Erik Spoelstra, mad chemist that he is, started Dexter Pittman in Game 3 of the 2012 Eastern Conference semifinals against the Pacers.
Predictably, that lab experiment blew up in Spoelstra’s face like the unstable concoction it was, and, if memory serves, set off a chain reaction of panic that left many wondering whether the Heat’s grand gamble was doomed.
History has a way of glossing over the particulars but, at the time, there was a very real sense that Game 3 was the Heat’s Waterloo.
There was infighting, of course. Dwyane Wade famously had to be restrained from his coach during one timeout. Wade, nursing a bum left knee that would later require surgery, finished the game with five points.
There was instability. Shane Battier, forced into the starting lineup after Chris Bosh’s abdominal injury in Game 1, went 0 of 7 from the field and 0 of 6 from three-point range.
There was statistical anomalies. Mario Chalmers led the Heat with 25 points that night in Indianapolis.
It seems laughable now, but a few members of the media even suggested after the loss that the Heat had to break up the Big 3 and start from scratch.
In a sense, the Heat did start from scratch after that loss, winning its next three to end the series in six games.
“Last year was about survival, really,” Spoelstra said. “We were down 2-1 and had to reinvent a game that we hadn’t played without Chris.”
How is this for perspective: Joel Anthony led the Heat’s bench in scoring in two of its first three games against the Pacers in last year’s playoffs. This year, Anthony has played 17 minutes total in nine playoff games.
Plenty in reserve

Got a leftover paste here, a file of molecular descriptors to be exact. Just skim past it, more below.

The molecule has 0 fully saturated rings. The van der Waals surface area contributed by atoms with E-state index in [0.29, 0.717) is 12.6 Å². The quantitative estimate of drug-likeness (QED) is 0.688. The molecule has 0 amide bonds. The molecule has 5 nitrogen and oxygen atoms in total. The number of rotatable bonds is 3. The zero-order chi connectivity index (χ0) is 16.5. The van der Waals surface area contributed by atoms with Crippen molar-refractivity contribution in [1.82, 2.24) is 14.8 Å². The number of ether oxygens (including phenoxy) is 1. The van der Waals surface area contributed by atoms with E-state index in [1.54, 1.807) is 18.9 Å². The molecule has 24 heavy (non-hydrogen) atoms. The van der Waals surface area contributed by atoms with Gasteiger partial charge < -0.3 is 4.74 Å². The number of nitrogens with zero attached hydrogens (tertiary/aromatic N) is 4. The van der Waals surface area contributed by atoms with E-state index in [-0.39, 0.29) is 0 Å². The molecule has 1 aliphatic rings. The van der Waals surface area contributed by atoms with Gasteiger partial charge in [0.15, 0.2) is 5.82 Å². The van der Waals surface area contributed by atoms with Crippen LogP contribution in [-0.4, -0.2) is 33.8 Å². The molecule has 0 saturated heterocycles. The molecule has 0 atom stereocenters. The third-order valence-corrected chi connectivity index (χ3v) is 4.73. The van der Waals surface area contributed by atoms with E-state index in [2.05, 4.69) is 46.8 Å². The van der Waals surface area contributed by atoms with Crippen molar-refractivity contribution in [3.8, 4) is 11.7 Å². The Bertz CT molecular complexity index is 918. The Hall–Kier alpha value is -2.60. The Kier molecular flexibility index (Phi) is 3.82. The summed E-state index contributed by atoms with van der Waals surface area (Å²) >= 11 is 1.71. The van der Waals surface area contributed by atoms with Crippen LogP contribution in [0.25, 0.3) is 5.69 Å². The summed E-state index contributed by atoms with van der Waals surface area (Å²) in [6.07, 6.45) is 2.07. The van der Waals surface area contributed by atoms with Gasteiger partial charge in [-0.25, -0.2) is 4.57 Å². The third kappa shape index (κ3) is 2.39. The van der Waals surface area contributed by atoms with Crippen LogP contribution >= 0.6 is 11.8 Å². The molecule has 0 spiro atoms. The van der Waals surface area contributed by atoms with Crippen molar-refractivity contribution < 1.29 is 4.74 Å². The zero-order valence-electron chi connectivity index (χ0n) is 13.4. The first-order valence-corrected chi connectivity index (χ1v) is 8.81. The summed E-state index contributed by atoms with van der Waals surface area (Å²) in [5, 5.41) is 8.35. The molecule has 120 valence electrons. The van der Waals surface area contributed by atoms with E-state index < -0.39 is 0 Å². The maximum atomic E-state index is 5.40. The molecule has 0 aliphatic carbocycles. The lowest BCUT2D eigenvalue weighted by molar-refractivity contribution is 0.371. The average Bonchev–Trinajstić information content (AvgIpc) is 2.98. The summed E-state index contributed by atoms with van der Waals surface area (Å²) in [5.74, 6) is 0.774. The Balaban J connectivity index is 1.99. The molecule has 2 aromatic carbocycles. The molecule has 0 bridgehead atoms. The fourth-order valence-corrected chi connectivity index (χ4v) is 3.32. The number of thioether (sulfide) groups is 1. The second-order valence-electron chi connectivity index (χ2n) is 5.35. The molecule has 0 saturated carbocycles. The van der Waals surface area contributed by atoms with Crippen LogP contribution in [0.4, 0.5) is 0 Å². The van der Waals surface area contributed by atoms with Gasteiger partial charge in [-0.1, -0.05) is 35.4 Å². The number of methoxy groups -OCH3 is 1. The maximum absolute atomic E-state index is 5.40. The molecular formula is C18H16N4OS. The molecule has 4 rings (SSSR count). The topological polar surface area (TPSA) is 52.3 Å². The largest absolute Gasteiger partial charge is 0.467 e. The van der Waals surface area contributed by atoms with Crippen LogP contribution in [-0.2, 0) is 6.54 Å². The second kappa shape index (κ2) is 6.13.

Much will be different about this year’s matchup between the Heat and Pacers, and it all starts with Bosh being healthy and at the top of his game. But how the Heat’s reserves affect the series might be the most significant key to the game.
The Heat’s bench scored 55 points last week in Game 2 of its Eastern Conference semifinals playoff series against the Bulls. In last year’s conference semis against the Pacers, it took the Heat’s reserves nearly three full games to reach that total.
The major differences between the Heat’s bench now and the rag-tag group that slugged it out the with Pacers in 2012:
• Ray Allen, who was with Boston this time last year and gearing up for a match-up with the Heat, is averaging 12.2 points per game in the playoffs. Per 36 minutes, Allen is contributing 17.8 points in the postseason, which is his most efficient scoring output in the playoffs since 2005, his final run with the Seattle Supersonics.
“Anybody coming off the bench, you’ve got so many guys that can play,” Allen said. “Spo can call anyone at any given moment. You’ve got to be ready. We all represent each other. You want to play for your brother on the bench or your brother on the floor. We’re all ready. The extra pass is always available.”
• Chris Andersen, who was on his couch in Denver this time last year, has provided much-needed muscle and energy to the Heat’s second unit. Andersen is only averaging 13.7 minutes per game in the postseason, but his postseason win-share value per 48 minutes — an advanced statistic used by some general managers to estimate the number of wins contributed by a player — is the highest of his career (.379). The league average is .100.